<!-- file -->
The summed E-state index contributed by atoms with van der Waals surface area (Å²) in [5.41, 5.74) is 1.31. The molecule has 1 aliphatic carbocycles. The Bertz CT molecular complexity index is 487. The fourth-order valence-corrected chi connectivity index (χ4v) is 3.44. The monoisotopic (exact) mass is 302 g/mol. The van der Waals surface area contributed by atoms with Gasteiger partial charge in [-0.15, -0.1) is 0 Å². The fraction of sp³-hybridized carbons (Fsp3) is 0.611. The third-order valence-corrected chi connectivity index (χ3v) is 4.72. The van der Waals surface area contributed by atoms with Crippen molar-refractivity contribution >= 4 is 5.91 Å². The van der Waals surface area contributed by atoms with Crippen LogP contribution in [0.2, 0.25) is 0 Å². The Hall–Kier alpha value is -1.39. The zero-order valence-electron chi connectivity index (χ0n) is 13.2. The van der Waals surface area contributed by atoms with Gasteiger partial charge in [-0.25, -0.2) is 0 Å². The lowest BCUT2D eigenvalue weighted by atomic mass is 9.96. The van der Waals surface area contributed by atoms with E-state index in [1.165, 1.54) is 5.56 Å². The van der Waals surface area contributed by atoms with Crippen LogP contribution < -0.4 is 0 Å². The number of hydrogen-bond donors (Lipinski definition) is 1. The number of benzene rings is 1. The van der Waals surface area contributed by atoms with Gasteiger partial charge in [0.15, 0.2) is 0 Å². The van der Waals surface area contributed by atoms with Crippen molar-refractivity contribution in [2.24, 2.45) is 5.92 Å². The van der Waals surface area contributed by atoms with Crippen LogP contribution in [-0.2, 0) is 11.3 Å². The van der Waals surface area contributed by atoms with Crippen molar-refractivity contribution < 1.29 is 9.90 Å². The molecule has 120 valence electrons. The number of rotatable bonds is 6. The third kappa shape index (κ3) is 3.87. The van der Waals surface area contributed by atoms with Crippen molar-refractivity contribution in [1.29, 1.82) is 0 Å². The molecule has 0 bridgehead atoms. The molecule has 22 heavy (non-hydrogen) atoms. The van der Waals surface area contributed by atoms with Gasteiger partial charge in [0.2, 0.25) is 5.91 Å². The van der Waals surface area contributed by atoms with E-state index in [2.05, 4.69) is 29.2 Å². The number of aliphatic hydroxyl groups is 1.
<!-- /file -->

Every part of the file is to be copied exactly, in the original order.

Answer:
The summed E-state index contributed by atoms with van der Waals surface area (Å²) in [5.41, 5.74) is 1.31. The molecule has 1 aliphatic carbocycles. The Bertz CT molecular complexity index is 487. The fourth-order valence-corrected chi connectivity index (χ4v) is 3.44. The monoisotopic (exact) mass is 302 g/mol. The van der Waals surface area contributed by atoms with Gasteiger partial charge in [-0.15, -0.1) is 0 Å². The fraction of sp³-hybridized carbons (Fsp3) is 0.611. The third-order valence-corrected chi connectivity index (χ3v) is 4.72. The van der Waals surface area contributed by atoms with Crippen molar-refractivity contribution >= 4 is 5.91 Å². The van der Waals surface area contributed by atoms with Crippen LogP contribution in [0.2, 0.25) is 0 Å². The Hall–Kier alpha value is -1.39. The zero-order valence-electron chi connectivity index (χ0n) is 13.2. The van der Waals surface area contributed by atoms with Gasteiger partial charge in [-0.25, -0.2) is 0 Å². The lowest BCUT2D eigenvalue weighted by atomic mass is 9.96. The van der Waals surface area contributed by atoms with E-state index in [1.165, 1.54) is 5.56 Å². The van der Waals surface area contributed by atoms with Crippen LogP contribution < -0.4 is 0 Å². The number of hydrogen-bond donors (Lipinski definition) is 1. The number of benzene rings is 1. The van der Waals surface area contributed by atoms with Gasteiger partial charge in [0.15, 0.2) is 0 Å². The van der Waals surface area contributed by atoms with Crippen molar-refractivity contribution in [2.24, 2.45) is 5.92 Å². The van der Waals surface area contributed by atoms with Crippen LogP contribution in [-0.2, 0) is 11.3 Å². The van der Waals surface area contributed by atoms with Crippen molar-refractivity contribution < 1.29 is 9.90 Å². The molecule has 120 valence electrons. The number of rotatable bonds is 6. The third kappa shape index (κ3) is 3.87. The van der Waals surface area contributed by atoms with Crippen molar-refractivity contribution in [1.29, 1.82) is 0 Å². The molecule has 0 bridgehead atoms. The molecule has 22 heavy (non-hydrogen) atoms. The van der Waals surface area contributed by atoms with Gasteiger partial charge in [0.2, 0.25) is 5.91 Å². The van der Waals surface area contributed by atoms with E-state index in [2.05, 4.69) is 29.2 Å². The number of aliphatic hydroxyl groups is 1.